When students and parents come through my office I tell them that the liberal arts will not train them for a specific career. Instead, we are educating them for a lifetime. This includes 5-6 career changes, 15-20 job changes, participation in a global economy and the ability to navigate a rapidly changing market where about 50-60% of the jobs they will apply for in the next 10 years have not yet been invented. We are thus preparing students for career fluidity in a rapidly changing geopolitical and economic landscape. The education we deliver must reflect this. Form must follow function.

A Proposal The American Association of Colleges and Universities proposed through the LEAP program echoes the need for change. Carol Schneider suggests that through an integrated project-based cross-disciplinary work colleges, “actively involve students in working on problem-centered inquiry from the time they enter college….” to “engage [students in] complex problems and questions and to ensure that they develop facility in evidence-based inquiry, analysis, and decision making.”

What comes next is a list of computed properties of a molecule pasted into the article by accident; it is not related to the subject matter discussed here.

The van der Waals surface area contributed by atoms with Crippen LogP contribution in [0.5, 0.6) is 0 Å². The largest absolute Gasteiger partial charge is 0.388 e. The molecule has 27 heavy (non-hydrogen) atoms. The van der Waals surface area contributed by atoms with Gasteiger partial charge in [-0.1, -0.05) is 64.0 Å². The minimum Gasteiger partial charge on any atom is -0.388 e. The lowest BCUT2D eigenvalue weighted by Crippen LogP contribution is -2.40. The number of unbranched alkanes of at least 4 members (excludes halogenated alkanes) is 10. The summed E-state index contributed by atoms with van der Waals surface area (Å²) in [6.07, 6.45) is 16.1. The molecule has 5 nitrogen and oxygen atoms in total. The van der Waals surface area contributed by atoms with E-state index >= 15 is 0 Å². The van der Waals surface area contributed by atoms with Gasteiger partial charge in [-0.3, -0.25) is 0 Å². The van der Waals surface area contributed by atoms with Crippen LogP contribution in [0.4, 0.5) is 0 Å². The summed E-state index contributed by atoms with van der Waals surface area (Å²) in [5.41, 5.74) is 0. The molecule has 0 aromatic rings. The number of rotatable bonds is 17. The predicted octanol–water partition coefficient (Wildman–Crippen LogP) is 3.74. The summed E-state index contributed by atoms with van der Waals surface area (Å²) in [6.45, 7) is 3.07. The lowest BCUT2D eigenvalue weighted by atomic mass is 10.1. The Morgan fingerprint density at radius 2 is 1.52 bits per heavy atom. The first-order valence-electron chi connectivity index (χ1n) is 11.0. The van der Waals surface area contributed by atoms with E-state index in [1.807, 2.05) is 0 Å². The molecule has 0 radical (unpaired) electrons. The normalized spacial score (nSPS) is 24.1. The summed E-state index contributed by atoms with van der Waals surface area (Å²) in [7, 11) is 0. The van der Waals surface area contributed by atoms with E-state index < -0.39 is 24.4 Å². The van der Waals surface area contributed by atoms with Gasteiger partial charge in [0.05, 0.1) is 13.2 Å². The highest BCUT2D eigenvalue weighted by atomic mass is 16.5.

I suggest we push this model further and allow problem-based, cross-disciplinary inquiry to change the way we think about who we are and what we do and not just change our students. What would it look like if instead of organizing majors around content areas (biology, psychology, philosophy, literature) we organized around local and global issues and our content experts worked not in discreet departments but in problem solving areas helping students integrate theory and methodology across disciplines to produce new knowledge and new ways of knowing? What if our courses were woven in and through internships, mentorships, apprenticeships and problem-solving practicums in which the knowledge of professionals had parity with and helped develop academic knowledge?